• Liftoff--"I run my mobile display ad campaigns through them," Adam says. "We've installed their SDK in order to attribute downloads, conversions, and revenue back to the ads they run on various mobile ad networks and exchanges. Some of their ad partners include MoPub, DoubleClick, AppNexus, Nexage, Flurry, and Smaato."
    • Mixpanel--This tool is good for in-app tracking and lets companies track individual users in order to provide a more personalized experience.
    • Google Analytics--It's good for site and app tracking and its newly released Cross Device Tracking allows for user-centric tracking.
    • Jampp--While Modnique doesn't run campaigns with the company yet, Adam says Jampp knows a lot about mobile advertising in emerging markets and what works best in various countries or regions, such as type of traffic (think incentivized vs. non-incentivized vs. game apps), ad banner format, calls to action and what copy is most effective. For example, in some countries including the word "free" can entice people into downloading an app.
    5. Launch iOS and Android apps at the same time.

    Many e-commerce companies introduce apps for iOS first, but you need to remember that Android is hugely popular in some parts of the world.

    "Russians over-index in Android and Australia over-indexes in Android so it was important that we go out with an app that would serve our customer base in those regions," Adam says.



  • Startups like Quibb are using crowdfunding platforms to score capital from family, friends, and even their own customers. Is this the future of angel investing?

    Are startups wasting their time hoping venture capitalists will come calling?

    Sandi MacPherson, the founder of Quibb, a news-sharing site for professionals, didn't want to wait around to find out the answer. She decided that crowdfunding her angel investments might be a viable way to keep her San Francisco-based company afloat past its infancy.

    MacPherson is partnering with Alphaworks, a crowdfunding platform, to raise capital from Quibb's 11,000 members. "For me, that just makes sense," she says. "These are the people who've helped built the product."

    Members who want to get in on the action just have to visit Quibb's site and enter how much they'd like to invest using Alphaworks's widget. (This week the startup also announced a $650,000 seed round from Bloomberg Beta, betaworks, Lightbank, and other investors.)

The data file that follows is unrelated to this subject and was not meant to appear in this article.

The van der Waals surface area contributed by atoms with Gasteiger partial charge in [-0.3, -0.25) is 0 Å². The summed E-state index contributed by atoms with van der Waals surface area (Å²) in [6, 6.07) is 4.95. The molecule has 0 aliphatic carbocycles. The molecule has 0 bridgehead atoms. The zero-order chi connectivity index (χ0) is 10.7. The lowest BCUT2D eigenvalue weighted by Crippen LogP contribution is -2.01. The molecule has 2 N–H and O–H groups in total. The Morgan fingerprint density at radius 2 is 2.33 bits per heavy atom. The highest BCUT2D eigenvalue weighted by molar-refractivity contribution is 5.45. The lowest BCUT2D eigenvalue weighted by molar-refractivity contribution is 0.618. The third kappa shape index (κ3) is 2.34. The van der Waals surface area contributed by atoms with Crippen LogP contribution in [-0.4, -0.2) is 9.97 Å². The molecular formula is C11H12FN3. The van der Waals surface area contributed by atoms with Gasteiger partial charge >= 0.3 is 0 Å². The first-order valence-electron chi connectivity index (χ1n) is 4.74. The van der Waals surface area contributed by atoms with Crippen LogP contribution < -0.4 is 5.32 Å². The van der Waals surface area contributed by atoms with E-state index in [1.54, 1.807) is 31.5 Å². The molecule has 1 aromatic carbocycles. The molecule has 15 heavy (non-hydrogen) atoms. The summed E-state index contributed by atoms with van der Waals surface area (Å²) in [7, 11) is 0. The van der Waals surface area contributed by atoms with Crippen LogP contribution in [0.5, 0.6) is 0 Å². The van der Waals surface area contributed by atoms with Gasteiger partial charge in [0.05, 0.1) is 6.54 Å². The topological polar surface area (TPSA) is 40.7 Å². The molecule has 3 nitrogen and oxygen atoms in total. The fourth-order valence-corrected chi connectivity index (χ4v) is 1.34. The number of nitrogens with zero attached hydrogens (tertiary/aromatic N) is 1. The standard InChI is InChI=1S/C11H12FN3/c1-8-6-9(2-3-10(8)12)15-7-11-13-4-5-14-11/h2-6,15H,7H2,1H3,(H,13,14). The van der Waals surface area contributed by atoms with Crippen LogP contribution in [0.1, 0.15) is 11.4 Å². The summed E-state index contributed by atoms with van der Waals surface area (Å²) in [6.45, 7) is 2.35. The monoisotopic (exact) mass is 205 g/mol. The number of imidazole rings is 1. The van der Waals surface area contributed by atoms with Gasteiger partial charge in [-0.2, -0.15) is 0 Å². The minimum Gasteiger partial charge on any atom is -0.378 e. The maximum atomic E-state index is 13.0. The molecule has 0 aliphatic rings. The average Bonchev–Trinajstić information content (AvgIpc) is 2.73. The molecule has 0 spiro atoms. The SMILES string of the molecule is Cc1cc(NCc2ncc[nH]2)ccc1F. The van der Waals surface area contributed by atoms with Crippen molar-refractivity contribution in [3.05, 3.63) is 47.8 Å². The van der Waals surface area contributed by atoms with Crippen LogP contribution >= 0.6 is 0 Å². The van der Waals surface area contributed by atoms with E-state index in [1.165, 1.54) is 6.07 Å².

Alphaworks will do the hard work of getting all those angel investors accredited. The Securities and Exchange Commission requires angel investors to earn more than $200,000 a year or possess a net worth over $1 million, not including their residence.

    Once that's settled, MacPherson can sit back and watch the money roll in. It's probably not as simple as that, though. Only a handful of crowdfunding platforms, such as AngelList, FundersClub, and SeedInvest, have yet developed solid reputations, and Alphaworks isn't among them.

    That's not to say it will never gain prestige--or that crowdfunding platforms can't be a boon to fledgling companies like Quibb. "Thus far, it looks as if the platforms are funding companies in early stages," says David Verrill, the founder and managing director of Boston-based investment group Hub Angels. "And oftentimes, those companies have not made enough progress to get a venture capitalist's attention." In this way, they can serve an important need, helping to bridge what he calls the startup "valley of death."

    There's also another factor at play: the dreaded Series A crunch. As Inc. has reported, the tremendous competition has threatened to send thousands of startups under due to lack of funding.

    So with all this in mind, is it better to crowdfund angel investments or go the traditional VC route? As with most startup issues, it will depend on your personal goals. If it's contacts and wisdom you want, look no further than a venture capitalist who shares your vision. If it's a fast-track to capital, then crowdfunding platforms may be the way to go.

    One thing's for sure: "The crowdfunding platforms are aggregating capital better than anybody else, and because they're so young, the potential is significant," Verrill says. "If a noteworthy investor is on the AngelList platform and he has 2,000 people following him and those followers make an investment, he's effectively generated a venture capital firm without even trying. When he makes an investment, all of the people that follow him make an investment."



  • How you brand a company says a lot about your intentions as a start-up. Good branding means you are serious about capturing a wide audience. It means you took the time to get it right, and customers will respond in kind. As you might guess, it all starts with your logo. Customers look at the logo on a Web site first and make a quick judgement about quality and professionalism.

    How you brand a company says a lot about your intentions as a start-up. Good branding means you are serious about capturing a wide audience. It means you took the time to get it right, and customers will respond in kind. As you might guess, it all starts with your logo. Customers look at the logo on a Web site first and make a quick judgement about quality and professionalism. These engaging logos -- culled from dozens and dozens of submissions -- all have a story to tell. The logo is obviously more than just the company name and a squiggle. And, there's a story about how it was created as well. What can you learn? For starters, these logos promote good branding with visual cues that help you remember the company. See if you do.